As water becomes scarcer and more expensive, finding ways to conserve it becomes even more important, and making lawns more drought-resistant is one way to do so.
According to Dustin Coufal, Williamson County extension agent for agricultural and natural resources, the best drought-resistant grasses for Central Texas include buffalo grasses, many hybrid Bermuda grasses and some zoysia.
Grasses that go dormant and then turn green once a drought ends can be useful in the Texas heat. James McAfee, turfgrass specialist of the Texas AgriLife Extension Service in Dallas, said that while all grasses go dormant to some degree, buffalo does so best, while common Bermuda grass and some varieties of zoysia grasses are also good in the heat. St. Augustine grass has only a moderate level of drought resistance and will lose turfgrass during intense drought compared to other grasses, he said.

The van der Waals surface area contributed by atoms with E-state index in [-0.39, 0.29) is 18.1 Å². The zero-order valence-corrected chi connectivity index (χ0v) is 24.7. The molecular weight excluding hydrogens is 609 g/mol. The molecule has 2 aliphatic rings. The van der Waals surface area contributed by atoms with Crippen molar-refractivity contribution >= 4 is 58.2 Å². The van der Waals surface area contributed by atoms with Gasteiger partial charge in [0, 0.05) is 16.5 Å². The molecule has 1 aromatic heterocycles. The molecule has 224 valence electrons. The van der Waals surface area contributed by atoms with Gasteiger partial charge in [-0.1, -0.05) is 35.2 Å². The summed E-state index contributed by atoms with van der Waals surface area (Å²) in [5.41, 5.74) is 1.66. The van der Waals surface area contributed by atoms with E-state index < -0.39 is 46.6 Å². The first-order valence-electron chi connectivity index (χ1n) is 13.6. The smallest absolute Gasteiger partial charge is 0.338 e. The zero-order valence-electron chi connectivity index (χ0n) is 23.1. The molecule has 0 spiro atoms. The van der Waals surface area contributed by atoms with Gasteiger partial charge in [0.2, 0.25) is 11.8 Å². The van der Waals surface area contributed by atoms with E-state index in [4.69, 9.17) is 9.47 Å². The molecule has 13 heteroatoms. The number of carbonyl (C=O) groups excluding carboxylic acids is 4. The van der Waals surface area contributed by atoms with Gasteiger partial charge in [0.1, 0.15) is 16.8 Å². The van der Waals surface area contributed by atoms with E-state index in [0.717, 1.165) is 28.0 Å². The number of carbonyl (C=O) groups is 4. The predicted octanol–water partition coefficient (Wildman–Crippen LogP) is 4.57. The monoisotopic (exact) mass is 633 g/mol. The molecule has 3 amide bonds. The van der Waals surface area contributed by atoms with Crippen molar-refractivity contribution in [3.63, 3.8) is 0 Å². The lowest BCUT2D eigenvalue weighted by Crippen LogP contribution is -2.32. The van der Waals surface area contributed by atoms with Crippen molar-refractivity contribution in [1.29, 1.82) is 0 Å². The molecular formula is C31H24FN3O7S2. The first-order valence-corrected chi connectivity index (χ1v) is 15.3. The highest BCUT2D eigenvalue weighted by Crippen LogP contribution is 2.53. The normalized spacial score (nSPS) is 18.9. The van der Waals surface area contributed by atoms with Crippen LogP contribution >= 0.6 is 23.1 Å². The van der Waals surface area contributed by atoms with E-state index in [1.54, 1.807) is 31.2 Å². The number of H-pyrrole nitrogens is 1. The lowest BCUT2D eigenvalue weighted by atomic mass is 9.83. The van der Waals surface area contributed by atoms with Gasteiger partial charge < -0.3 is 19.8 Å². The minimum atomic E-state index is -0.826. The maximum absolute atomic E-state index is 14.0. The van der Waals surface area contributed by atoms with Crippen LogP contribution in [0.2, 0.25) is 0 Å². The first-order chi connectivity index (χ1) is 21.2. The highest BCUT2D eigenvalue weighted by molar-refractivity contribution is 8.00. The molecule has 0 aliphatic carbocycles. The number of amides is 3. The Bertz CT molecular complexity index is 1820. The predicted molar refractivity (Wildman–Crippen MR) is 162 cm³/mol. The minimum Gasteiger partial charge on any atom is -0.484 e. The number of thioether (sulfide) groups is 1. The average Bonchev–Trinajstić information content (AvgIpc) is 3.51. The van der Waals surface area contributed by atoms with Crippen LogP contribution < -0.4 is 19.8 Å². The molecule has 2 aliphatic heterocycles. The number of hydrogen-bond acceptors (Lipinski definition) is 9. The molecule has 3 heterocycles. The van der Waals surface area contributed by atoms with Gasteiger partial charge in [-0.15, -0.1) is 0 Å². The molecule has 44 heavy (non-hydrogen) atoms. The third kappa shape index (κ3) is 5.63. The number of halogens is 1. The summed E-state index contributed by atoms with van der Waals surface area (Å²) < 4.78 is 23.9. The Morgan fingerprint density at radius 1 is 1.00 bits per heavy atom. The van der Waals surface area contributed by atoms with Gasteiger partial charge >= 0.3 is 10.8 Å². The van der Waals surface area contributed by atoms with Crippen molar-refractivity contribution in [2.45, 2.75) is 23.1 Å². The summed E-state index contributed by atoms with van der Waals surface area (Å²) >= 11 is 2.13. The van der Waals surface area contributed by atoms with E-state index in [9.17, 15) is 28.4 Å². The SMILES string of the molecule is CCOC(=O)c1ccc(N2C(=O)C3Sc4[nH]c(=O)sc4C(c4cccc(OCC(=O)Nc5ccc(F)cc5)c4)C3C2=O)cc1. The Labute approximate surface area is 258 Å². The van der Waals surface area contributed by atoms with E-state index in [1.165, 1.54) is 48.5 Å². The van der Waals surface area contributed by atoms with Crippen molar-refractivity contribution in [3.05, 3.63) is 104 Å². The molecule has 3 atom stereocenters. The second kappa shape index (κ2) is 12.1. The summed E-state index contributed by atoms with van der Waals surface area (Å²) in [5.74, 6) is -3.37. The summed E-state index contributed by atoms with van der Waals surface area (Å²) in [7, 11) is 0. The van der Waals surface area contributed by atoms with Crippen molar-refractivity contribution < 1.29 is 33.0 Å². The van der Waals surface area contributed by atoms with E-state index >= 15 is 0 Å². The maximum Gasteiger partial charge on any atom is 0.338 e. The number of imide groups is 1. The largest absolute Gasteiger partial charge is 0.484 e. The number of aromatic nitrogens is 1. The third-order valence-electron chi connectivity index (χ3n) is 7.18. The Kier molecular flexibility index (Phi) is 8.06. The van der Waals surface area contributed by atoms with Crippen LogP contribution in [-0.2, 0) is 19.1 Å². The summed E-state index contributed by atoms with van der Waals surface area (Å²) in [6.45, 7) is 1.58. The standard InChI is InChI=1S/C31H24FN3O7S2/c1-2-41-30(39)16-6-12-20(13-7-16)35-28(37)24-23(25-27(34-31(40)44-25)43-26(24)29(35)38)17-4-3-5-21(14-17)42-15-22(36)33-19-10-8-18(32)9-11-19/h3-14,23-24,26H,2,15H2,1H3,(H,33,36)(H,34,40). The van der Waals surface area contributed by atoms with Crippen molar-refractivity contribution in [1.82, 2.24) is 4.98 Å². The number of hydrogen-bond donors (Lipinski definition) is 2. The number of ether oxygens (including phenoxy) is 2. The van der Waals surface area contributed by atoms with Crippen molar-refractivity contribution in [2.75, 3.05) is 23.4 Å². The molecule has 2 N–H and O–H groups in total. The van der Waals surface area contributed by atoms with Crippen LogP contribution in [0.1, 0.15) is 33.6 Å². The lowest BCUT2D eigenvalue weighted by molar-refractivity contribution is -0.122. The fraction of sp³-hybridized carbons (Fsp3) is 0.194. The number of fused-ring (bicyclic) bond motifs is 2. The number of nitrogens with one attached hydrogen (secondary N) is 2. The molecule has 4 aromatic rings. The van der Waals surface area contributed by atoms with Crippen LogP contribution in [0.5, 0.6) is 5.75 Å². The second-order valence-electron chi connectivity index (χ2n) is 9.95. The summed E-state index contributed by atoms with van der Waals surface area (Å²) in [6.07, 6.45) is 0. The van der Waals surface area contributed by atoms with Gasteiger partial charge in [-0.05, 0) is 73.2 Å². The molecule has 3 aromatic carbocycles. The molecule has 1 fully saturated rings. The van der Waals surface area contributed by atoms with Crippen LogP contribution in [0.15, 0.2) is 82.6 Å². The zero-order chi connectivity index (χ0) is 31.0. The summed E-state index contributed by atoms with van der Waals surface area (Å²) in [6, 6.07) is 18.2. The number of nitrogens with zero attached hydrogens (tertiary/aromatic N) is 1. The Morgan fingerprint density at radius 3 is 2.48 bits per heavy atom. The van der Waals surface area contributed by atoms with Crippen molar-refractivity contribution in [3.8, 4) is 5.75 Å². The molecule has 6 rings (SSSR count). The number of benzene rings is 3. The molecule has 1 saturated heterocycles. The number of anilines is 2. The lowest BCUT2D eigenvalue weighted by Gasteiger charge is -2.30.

Based on the demand for water supplied by Cedar Park's water treatment plant, most irrigation systems turn on between 2–5 a.m., said Katherine Woerner, Cedar Park director of community affairs.
Kevin Farmer, owner of Farmer's Grass in Leander, said the best time to water grass is in the morning.
"The best time to water is before 10 a.m. because there is less evaporation, and you are not leaving water on the lawn, which promotes fungus growth," he said.
Farmer said ideally lawns should be watered three times a week, but the cities of Leander and Cedar Park are under restrictions that only allow watering by sprinkler twice a week on designated days.
That limited schedule may affect the often shallow or clay soils present in Central Texas, McAfee said.
"It's unfortunate, but in those situations, [people with shallow soil] should really water more often with less water," he said. "But when cities go to once-a-week water, there isn't the opportunity."
Ideally, water needs to seep 4– 6 inches into the soil, a difficult feat for homeowners with shallow or clay soil, McAfee said.
"The mowing is the key," McAfee said. "Most people mow too infrequent and too low."
McAfee recommends setting mower blade levels high enough to cut only 30 percent to 40 percent of the leaf blade, which allows for a more extensive root system and retained moisture in the summer heat. However, that could mean mowing grasses such as Bermuda twice a week.